Preferably said last mentioned number is in each case one only at any one time. Preferably the arrangement is such that one light source may be energised during the time when said image is scanned across the field of said first light transmissive member and a different light source may be energised during the time when said image scans across the field of said second light transmissive member whereby the crossing point of the mark produced by said optical combining means may be controlled as to its position within the field of said last mentioned means.
Preferably said light sources are LED's (light emitting diodes).
Said rotatable reflector means preferably comprises a double-sided mirror.
The invention is illustrated in and further described with reference to the accompanying drawings in which,
FIG. 1 illustrates the lay-out and nature of the optical components of one system in accordance with the present invention for producing an aiming mark in the form of a cross which may be injected into the field of view of a gunner in a fire control system.
FIG. 2 is an explanatory diagram relating to the operation of the system described with reference to FIG. 1,
FIG. 3 is a timing diagram relating to the operation of the system described with reference to FIGS. 1 and 2,
FIG. 4 diagrammatically illustrates the composition of the diode array referenced 1 in FIG. 1 and
FIG. 5 is a block schematic diagram of an electronic control system used in the system described with reference to FIGS. 1 to 4.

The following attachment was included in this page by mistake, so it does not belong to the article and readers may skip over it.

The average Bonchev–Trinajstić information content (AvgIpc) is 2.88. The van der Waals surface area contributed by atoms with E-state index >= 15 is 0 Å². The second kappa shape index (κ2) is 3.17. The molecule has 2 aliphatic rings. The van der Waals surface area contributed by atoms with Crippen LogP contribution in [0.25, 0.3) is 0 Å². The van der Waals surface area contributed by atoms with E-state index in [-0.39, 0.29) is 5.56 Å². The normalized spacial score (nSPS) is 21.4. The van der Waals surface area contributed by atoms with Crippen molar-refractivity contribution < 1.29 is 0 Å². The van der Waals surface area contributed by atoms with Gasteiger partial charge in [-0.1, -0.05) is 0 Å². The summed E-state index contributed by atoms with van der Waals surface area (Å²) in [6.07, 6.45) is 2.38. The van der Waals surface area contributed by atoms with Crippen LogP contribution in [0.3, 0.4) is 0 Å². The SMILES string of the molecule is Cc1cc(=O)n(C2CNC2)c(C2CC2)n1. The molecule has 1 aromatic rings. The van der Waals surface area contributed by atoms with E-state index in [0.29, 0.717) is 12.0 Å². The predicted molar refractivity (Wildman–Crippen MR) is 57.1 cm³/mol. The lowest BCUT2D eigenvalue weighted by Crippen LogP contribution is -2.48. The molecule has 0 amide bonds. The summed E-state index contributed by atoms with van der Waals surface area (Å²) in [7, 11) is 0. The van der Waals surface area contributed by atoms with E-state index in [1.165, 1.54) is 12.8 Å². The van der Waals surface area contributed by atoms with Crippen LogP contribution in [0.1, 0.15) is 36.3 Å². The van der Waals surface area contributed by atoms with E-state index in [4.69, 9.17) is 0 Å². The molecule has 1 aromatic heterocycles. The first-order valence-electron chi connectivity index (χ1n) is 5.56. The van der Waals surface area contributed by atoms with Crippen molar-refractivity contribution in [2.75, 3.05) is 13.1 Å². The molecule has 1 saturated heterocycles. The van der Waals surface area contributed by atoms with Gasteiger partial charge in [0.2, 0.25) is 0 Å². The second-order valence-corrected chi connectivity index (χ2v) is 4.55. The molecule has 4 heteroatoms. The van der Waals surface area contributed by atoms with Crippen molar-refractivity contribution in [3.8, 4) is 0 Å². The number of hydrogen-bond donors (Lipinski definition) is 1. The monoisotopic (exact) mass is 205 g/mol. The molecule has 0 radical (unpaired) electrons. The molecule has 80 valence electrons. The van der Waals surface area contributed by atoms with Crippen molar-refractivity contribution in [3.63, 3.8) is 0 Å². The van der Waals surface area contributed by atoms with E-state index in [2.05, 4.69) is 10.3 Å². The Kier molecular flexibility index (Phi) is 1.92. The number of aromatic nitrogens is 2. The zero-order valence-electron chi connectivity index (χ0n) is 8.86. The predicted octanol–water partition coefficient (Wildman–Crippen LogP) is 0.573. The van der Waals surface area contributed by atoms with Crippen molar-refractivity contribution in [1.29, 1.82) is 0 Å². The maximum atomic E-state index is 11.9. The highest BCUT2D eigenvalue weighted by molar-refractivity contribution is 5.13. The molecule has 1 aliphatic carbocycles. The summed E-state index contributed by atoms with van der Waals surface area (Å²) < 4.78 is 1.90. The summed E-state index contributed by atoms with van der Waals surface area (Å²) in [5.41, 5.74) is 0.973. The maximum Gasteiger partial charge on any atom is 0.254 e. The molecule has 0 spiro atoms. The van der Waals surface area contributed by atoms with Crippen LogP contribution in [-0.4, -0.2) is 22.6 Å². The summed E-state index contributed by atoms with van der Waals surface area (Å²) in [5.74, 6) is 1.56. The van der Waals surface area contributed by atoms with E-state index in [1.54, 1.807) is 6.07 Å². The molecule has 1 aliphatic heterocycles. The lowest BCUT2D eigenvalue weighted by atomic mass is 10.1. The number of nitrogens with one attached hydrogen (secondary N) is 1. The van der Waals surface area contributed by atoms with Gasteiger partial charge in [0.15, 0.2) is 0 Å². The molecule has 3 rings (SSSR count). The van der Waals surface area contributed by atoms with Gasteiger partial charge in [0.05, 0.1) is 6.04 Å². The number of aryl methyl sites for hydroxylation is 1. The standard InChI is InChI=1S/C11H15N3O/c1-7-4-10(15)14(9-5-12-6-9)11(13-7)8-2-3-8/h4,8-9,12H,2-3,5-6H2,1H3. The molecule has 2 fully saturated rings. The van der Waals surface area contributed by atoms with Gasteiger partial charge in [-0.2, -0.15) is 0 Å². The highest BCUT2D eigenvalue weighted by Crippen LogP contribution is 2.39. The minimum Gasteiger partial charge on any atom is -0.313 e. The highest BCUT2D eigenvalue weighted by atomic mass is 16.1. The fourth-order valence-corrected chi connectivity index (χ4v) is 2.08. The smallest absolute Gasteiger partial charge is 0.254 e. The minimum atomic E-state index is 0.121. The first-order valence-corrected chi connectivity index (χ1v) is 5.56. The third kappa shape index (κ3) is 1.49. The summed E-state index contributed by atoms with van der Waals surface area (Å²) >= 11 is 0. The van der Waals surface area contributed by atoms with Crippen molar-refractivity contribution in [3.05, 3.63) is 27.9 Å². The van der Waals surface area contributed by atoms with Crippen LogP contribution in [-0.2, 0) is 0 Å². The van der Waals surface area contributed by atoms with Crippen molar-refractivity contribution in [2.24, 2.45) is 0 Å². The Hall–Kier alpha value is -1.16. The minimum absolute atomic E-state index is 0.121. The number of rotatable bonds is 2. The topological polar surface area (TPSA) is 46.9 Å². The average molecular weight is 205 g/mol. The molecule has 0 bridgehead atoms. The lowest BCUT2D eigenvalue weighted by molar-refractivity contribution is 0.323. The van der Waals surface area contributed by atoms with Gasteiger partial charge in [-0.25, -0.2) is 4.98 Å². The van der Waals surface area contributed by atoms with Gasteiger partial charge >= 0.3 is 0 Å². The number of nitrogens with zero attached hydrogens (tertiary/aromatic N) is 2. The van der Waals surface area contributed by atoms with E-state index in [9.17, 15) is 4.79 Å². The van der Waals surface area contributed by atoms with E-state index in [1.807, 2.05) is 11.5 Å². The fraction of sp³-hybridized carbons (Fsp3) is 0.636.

In the figures like references denote like parts.
Referring to FIG. 1, a horizontally extending linear array of LED's (light emitting diodes) is represented at 1. A two-sided mirror 2, is mounted to be rotated about a horizontal axis 3 which axis 3 is parallel to the line of LED's in the array 1.
A right-angled prism 4 is positioned such that as doubled-sided mirror 2 is rotated about axis 3 an image of the LED array 1 is scanned horizontally across the input face of prism 4. Thus if one of the LED's is illuminated a straight horizontal line will be drawn across the input face of the right-angled prism 4 as represented by the arrow 5.
Positioned to receive light output from the right-angled prism 4 is a prism system 6 consisting of two right-angled prisms with their reflecting surfaces perpendicular (effectively forming half a Porro prism of the second kind). The effect of the prism system 6 is to rotate by 90° the light output from right-angled prism 4 so that the aforementioned horizontal line drawn across the input face of right-angled prism 4 is translated at the output of the prism system 6 into a vertical line 5'.